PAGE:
Sanctuary Garden

Courtesy of Millicent Harvey
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Invited to re-imagine a carriage house in downtown New Haven, we chose to intensify the programmatic and habitat potential of an intricate site. The result is a private residence for an architect and art collector where a sanctuary garden’s trees and plantings filter and frame daily life.

Upon first visiting the site, we saw broad canopies of two oak trees silhouetted against the sky, above their asphalt surroundings. These existing trees framed an important early understanding of the space. We set about bounding the perimeter to amplify the power of an urban canopy. With the multiple stories of a New England forest in mind, we introduced sub-canopy trees, shrubs, perennials, groundcover, ephemerals, and vines.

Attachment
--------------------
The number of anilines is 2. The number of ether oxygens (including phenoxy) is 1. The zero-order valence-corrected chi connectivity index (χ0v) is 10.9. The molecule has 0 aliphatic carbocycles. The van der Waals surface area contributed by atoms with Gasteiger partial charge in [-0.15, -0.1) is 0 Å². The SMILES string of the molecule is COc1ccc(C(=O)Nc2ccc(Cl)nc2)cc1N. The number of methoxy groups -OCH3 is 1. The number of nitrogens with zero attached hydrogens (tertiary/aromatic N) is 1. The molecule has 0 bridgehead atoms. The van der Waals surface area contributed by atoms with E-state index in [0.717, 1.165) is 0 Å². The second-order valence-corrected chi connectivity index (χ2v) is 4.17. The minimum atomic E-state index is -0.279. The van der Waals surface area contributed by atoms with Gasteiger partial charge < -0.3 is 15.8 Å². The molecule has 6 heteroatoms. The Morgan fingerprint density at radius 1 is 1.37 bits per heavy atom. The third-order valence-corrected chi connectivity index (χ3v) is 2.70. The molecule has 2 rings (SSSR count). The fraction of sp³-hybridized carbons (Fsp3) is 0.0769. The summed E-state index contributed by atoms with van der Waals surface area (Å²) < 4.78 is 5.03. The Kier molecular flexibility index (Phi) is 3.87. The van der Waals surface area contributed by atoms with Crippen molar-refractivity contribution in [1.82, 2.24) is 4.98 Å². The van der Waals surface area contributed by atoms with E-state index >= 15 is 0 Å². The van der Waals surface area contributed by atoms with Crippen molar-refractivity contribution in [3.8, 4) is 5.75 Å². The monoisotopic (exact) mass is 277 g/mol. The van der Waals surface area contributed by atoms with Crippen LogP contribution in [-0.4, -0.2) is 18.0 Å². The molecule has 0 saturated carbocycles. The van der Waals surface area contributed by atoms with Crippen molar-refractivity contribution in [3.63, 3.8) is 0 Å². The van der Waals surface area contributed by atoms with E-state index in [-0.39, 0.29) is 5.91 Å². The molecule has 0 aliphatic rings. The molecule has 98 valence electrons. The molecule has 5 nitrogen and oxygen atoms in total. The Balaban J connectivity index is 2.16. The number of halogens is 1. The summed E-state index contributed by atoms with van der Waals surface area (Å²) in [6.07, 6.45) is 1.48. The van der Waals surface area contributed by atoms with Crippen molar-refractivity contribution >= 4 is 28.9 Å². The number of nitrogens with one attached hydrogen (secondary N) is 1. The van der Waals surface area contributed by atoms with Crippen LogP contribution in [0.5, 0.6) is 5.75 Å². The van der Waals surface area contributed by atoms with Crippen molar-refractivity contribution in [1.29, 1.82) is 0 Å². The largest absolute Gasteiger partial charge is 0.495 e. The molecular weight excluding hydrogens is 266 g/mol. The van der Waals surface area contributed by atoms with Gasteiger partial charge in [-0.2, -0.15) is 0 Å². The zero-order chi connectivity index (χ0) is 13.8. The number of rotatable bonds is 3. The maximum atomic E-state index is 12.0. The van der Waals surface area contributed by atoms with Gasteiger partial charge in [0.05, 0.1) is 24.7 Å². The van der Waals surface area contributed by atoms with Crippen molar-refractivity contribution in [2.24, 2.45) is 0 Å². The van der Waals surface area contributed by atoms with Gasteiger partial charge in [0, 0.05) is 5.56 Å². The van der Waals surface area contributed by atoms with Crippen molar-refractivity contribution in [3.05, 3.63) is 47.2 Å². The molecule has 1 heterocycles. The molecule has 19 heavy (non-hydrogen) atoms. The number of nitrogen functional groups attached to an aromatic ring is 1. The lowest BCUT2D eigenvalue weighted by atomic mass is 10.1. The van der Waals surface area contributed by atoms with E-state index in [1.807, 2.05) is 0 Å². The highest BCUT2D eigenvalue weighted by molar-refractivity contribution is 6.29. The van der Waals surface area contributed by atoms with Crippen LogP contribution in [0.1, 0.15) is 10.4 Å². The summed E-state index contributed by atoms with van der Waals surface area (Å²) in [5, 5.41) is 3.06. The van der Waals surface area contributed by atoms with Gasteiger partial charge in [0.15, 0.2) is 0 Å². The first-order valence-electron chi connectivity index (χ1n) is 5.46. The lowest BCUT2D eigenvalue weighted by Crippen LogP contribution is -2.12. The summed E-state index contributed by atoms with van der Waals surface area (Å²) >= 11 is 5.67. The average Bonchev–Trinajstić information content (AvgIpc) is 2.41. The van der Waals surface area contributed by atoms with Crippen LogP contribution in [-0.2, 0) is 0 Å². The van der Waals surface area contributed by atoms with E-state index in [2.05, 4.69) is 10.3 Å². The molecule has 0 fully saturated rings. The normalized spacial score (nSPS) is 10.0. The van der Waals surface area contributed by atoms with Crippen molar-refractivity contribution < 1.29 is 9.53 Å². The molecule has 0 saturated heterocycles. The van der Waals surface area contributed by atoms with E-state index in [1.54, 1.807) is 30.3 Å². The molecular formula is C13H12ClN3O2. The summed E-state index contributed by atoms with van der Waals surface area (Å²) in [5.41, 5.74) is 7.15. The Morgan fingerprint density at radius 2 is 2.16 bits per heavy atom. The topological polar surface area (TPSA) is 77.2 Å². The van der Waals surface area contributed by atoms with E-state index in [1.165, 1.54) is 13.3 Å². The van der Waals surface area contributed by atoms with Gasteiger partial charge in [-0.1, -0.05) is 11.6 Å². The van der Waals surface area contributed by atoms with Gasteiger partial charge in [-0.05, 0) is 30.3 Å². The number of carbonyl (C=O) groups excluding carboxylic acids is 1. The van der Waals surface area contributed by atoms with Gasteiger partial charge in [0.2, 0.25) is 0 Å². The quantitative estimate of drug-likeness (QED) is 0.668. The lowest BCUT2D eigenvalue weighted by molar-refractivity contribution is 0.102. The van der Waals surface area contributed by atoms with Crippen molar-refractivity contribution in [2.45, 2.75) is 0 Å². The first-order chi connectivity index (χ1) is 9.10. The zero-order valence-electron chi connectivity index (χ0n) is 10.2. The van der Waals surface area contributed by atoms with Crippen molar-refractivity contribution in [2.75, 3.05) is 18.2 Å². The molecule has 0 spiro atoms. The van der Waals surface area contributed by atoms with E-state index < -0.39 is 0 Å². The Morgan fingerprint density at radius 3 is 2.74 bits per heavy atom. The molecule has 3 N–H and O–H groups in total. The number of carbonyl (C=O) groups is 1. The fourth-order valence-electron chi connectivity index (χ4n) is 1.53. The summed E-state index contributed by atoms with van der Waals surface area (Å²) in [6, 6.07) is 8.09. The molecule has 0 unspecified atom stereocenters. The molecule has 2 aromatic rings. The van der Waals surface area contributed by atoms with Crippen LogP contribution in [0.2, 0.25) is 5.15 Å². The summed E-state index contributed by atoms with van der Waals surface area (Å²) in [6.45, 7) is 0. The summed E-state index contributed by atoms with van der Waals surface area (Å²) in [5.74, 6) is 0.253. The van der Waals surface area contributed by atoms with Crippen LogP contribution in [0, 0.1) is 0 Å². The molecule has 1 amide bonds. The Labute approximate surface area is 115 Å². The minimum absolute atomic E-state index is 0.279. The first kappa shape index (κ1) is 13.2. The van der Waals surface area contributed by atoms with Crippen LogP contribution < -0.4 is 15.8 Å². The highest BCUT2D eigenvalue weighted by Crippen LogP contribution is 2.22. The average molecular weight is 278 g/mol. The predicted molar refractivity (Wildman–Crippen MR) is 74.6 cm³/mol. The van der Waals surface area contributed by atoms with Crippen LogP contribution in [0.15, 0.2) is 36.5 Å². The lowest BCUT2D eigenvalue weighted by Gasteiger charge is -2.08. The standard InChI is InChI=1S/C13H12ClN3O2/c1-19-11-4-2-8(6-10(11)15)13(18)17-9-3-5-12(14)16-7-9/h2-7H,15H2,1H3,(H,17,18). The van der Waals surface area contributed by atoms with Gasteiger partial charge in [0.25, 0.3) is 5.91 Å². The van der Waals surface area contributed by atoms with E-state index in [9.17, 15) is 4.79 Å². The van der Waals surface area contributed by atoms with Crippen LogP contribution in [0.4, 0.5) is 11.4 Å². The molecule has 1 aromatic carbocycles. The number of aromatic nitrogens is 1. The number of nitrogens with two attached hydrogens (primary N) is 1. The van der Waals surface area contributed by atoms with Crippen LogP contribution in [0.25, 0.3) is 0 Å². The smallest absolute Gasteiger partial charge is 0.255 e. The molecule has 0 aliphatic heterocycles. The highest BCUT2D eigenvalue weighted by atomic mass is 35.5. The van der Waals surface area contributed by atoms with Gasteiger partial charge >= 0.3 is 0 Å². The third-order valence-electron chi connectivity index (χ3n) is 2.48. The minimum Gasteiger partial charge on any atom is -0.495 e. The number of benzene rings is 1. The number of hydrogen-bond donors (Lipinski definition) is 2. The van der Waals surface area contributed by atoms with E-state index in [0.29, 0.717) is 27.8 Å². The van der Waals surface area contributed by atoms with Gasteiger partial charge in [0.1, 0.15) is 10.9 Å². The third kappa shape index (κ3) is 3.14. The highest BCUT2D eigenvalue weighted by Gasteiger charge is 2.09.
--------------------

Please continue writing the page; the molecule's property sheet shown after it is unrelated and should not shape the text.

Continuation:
Seeking to mitigate heat island effects, increase groundwater infiltration, and boost biodiversity, we joined environmental goals with the desire to create a nuanced urban retreat. Light filtering through a scrim of leaves, birds, and branches into new windows on the south and east facades of the building enchant and captivate, signaling success in our work. Because the residents love art, film, and music, each experience—whether opening the back door or stepping out of the car—needed to be arresting. Movement through the garden was choreographed to expand or contract a sense of space, with views from the windows imagined as film stills. Building off traditions of the walled garden, where ordered plantings and alignments create a sense of wonder and shelter, we made a home for extraordinary interactions and quiet recovery—where plants and animals, people and machines, ambiance and structure interplay throughout the day.


New Haven CT




<1 acre